Fleas are a nuisance to their hosts, causing an itching sensation which in turn may result in the pet attempting to remove the pest by biting, pecking, scratching, etc. in the vicinity of the parasite.
In addition to being an annoyance, both people and animals suffer allergic reactions to flea saliva resulting in rashes. Flea bites generally result in the formation of a slightly raised, swollen itching spot with a single puncture point at the center (similar to a mosquito bite).
Bites can remain itchy and inflamed for up to several weeks. Fleas can also lead to hair loss as a result of frequent scratching and biting by the animal, and can cause anemia in extreme cases.
Besides problems posed by the creature itself, fleas can also act as a vector for disease. A vector is any carrier that transmits disease from one host to another. Fleas and ticks are examples of vectors.
Though flea-killing chemicals may vary from the active agents used to kill ticks, most products advertising that they eliminate fleas will stymie a tick infestation. This makes life simpler for the client to understand but owners need to understand the miniature world of larva, pupa and adults inside their homes.
Fleas lay 40 to 50 eggs a day. Eggs drop where ever your pet roams. One might treat fleas once and they go away for a while, but the effect does not last forever. Most treatments only kill mature fleas but Treatment must be continued to get rid of the entire infestation.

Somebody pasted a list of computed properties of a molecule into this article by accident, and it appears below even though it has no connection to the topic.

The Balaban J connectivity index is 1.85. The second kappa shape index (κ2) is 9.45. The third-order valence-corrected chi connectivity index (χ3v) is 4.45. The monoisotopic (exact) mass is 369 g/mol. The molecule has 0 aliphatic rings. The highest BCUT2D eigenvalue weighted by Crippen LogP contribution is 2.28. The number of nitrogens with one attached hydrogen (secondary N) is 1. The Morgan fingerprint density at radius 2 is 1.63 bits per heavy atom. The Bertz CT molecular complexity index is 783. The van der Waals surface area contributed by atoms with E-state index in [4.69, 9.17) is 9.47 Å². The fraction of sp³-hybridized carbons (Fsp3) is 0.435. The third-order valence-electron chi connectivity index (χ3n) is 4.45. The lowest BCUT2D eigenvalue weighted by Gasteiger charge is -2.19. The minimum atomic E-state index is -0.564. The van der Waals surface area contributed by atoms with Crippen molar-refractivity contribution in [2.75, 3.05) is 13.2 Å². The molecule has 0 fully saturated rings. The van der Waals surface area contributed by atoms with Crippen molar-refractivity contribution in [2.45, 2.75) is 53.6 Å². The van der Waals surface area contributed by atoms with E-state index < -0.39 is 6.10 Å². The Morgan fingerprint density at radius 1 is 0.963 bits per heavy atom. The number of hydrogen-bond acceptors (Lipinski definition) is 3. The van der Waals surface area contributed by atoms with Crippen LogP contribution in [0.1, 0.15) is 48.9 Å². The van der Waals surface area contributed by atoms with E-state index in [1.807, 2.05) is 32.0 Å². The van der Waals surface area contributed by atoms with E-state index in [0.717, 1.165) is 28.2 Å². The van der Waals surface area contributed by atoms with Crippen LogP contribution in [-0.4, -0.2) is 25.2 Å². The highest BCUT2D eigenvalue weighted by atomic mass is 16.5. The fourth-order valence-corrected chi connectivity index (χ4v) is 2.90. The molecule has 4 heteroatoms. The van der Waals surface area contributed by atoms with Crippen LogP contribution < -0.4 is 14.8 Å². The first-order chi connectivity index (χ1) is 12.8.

Environmental experts say winters are less severe, warm seasons last longer, giving Minnesotans greater problems with fleas and ticks than our parents had. Given climate conditions, consider year-round flea and tick prevention to keep parasitic infestations in check.
Pet owners with a flea infestation want to blame someone. They use a product once to handle the problem, later finding fleas and concluding the product isn’t working. There is a perception that ‘poof!’ fleas miraculously are all dead. However, fleas are constantly emerging in the environment. There is a 90 day cycle which includes eggs, larva, young adults and mature fleas. Most flea control products only kill off mature fleas and cannot kill eggs. Clients often don't treat long enough to stop the infestation.
Manufacturers study product effectiveness. Findings show products are as effective today as they were when introduced more than a decade ago. “It's all about ongoing use, not one shot treatments.”
Do not underestimate the zoonotic disease potential (Animal to human transmission of disease) by letting infestations go untreated.”
The typical pet owner does not think of flea and tick control as important for their family's health. Prevention is a core part of general pet care.
The economic downturn has many people redirecting their spending. It is difficult to persuade clients to invest in products they may not see an immediate need for.
In addition to simply preventing parasites themselves, dogs on consistent flea preventives have far less incidence of flea related allergies than those who are intermittently treated.
Owners of allergy-prone animals should be aware of the potential elimination of secondary bacterial infections and allergic reactions in animals with flea allergies when they comply with the recommended monthly applications.